Hong Kong police arrests two pro-democracy lawmakers over 2019 protests

WION Web Team
Hong Kong Updated: Aug 26, 2020, 12:06 PM(IST)

Hong Kong pro-democracy lawmakers Lam Cheuk-ting and Ted Hui  Photograph:( Agencies )

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Lam Cheuk-ting and Ted Hui were detained after early-morning raids on their homes, according to their political party and the police.

Police have arrested two Hong Kong opposition lawmakers in relation to anti-government protests in July last year, one of whom was suspected of rioting, the Democratic Party said on Wednesday.

Lam Cheuk-ting and Ted Hui were detained after early-morning raids on their homes, according to their political party and the police. 

Both are minority pro-democracy lawmakers in the city's partially elected legislature and vocal critics of both Beijing and the Hong Kong government.

Also see: Five ways Hong Kong has changed under China's security law

Opposition figures decried the arrests, which add to a mounting toll of prosecutions targeting Beijing's critics in the restless financial hub.

"This is out-and-out political persecution," James To, a veteran lawyer and member of the Democratic Party, told reporters after the arrests.

Lam was arrested on suspicion of rioting on July 21, last year, when pro-democracy protests erupted across the Chinese-ruled city, his party's Facebook page said.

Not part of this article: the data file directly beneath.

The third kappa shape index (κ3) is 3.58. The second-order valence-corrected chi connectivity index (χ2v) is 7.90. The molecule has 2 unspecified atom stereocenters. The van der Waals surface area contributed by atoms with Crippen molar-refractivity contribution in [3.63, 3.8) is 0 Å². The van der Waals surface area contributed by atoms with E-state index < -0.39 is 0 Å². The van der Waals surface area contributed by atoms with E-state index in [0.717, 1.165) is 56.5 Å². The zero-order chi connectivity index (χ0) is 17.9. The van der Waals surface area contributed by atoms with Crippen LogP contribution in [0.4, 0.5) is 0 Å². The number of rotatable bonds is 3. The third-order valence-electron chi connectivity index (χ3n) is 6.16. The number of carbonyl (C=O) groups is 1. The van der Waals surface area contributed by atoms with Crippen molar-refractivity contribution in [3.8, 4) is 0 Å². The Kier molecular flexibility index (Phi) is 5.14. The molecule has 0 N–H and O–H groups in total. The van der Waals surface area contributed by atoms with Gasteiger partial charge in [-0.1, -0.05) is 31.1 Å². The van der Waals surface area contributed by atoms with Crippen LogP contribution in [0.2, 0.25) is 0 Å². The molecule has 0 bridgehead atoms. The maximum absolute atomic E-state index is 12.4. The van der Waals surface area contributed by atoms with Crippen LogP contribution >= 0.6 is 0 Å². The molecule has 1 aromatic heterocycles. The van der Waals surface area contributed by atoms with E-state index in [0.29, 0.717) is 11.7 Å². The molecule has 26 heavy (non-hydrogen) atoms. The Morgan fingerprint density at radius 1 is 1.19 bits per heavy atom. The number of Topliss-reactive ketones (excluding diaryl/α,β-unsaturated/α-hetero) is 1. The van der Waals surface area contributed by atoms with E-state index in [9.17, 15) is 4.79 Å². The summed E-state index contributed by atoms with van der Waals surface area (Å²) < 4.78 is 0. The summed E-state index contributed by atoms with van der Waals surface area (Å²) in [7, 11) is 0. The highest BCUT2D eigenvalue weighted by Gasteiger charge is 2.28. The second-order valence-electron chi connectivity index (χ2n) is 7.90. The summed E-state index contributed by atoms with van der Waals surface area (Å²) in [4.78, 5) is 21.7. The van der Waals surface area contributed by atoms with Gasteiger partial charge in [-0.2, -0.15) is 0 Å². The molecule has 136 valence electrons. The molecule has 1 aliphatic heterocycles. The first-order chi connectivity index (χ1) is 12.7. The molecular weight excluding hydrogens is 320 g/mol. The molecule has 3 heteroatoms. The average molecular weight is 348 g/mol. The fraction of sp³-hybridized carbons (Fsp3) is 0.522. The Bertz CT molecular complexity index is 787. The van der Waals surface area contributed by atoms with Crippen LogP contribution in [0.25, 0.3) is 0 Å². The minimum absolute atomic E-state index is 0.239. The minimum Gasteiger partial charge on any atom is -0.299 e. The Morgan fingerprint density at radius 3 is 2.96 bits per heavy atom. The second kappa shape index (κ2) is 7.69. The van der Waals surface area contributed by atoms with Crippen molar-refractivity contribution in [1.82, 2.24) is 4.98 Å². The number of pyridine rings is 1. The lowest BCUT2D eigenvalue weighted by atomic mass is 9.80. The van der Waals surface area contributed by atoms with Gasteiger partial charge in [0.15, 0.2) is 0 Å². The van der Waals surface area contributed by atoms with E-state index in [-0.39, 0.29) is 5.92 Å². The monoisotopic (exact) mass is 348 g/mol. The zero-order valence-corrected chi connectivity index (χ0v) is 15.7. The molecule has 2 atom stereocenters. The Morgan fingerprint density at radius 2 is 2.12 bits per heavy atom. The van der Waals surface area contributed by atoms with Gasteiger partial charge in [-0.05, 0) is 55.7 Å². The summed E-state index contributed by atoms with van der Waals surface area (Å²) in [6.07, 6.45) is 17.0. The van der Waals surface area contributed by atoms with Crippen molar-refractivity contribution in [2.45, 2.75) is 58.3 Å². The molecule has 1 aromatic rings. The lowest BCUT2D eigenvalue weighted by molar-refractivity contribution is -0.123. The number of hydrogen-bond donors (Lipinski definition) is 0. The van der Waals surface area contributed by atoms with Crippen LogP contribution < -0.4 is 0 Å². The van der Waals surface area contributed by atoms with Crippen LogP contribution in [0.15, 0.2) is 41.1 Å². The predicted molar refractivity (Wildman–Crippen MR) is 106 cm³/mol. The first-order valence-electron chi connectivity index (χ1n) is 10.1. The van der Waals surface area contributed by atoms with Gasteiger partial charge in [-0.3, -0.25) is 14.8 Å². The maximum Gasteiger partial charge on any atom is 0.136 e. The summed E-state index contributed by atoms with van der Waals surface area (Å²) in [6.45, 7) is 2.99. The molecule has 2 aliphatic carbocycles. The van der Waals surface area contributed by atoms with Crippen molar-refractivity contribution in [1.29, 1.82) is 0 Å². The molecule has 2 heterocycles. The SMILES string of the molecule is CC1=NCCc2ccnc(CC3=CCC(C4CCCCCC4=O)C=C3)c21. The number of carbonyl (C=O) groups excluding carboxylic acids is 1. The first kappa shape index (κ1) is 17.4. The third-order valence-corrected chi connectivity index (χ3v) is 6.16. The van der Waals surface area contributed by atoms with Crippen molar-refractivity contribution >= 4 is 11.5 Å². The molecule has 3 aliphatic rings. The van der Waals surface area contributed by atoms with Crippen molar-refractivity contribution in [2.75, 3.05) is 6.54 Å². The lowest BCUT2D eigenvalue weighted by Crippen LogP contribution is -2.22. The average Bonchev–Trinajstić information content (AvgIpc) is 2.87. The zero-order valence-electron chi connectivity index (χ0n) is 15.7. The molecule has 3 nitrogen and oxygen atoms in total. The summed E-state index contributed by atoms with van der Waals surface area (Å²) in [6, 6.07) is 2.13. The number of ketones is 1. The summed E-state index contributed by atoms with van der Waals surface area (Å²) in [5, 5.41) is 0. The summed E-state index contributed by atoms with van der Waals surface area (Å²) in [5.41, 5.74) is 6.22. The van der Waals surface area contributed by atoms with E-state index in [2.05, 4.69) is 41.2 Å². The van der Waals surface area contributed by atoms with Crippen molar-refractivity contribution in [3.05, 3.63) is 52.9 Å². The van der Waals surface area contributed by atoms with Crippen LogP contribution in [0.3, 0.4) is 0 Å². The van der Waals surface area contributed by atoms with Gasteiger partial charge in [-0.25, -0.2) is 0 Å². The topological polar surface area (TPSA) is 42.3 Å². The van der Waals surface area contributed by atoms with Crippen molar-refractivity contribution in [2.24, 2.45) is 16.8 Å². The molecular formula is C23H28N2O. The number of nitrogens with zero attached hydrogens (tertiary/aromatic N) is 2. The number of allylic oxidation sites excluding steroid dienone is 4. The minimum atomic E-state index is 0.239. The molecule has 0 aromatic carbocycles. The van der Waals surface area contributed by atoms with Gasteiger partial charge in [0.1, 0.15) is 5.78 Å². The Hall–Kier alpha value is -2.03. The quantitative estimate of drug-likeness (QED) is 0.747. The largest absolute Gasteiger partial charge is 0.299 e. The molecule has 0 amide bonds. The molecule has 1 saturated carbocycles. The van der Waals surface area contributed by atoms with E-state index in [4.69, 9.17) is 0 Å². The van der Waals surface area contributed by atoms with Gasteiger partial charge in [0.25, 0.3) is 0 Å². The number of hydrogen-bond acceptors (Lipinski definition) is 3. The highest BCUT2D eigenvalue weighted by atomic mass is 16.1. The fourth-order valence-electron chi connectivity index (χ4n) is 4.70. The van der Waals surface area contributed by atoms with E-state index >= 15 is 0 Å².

Also read: Hong Kong activist Joshua Wong reveals fear of arrest

During the unrest that day, protesters in the city's downtown area threw black paint at the Hong Kong Liaison Office, China's top representative body, while in the Yuen Long district near the mainland border, a mob of over 100 men wielding sticks and poles attacked pro-democracy protesters and bystanders at the train station.

Lam was hospitalised after being wounded in the face as he livestreamed the attack on his Facebook page.

So far, police have arrested 44 people believed to had taken part in the mob attack, seven of whom have been charged with rioting.

It was unclear what caused police to suspect Lam of rioting on that night.

Lam, along with Hui, was also accused of being involved in a protest on July 6 in the Tuen Mun district, where amid rising anti-Beijing sentiment protesters marched against the "noise pollution" caused by middle-aged women singing and dancing to pop songs in Mandarin, the language spoken in mainland China. Hong Kong people speak mainly Cantonese.

Hong Kong returned to Chinese rule in 1997 under a one country, two systems agreement with its former colonial master Britain that promised it wide-ranging freedoms unavailable on the Communist Party-ruled mainland.

The protests last year were fuelled by perceptions that Beijing was tightening its grip on those freedoms, which authorities have denied.

They began with peaceful marches against a since-withdrawn bill that would have allowed extraditions to mainland China, but clashes between police and protesters became more violent over the following months.

Critics say a new national security law imposed by Beijing on Hong Kong on June 30 has pushed the city onto a more authoritarian path, while its supporters say it will bring stability after a year of unrest.

The law allows for anything China considers to be secessionist, subversive, terrorism or collusion with foreign forces to be punished with up to life in prison.

There have been more protests this year, though far less relentless than they were in the second half of last year.

Restrictions on crowd sizes because of the coronavirus health scare have also helped limit demonstrations.

The protests last year were fuelled by perceptions that Beijing was tightening its grip on those freedoms, which authorities have denied.

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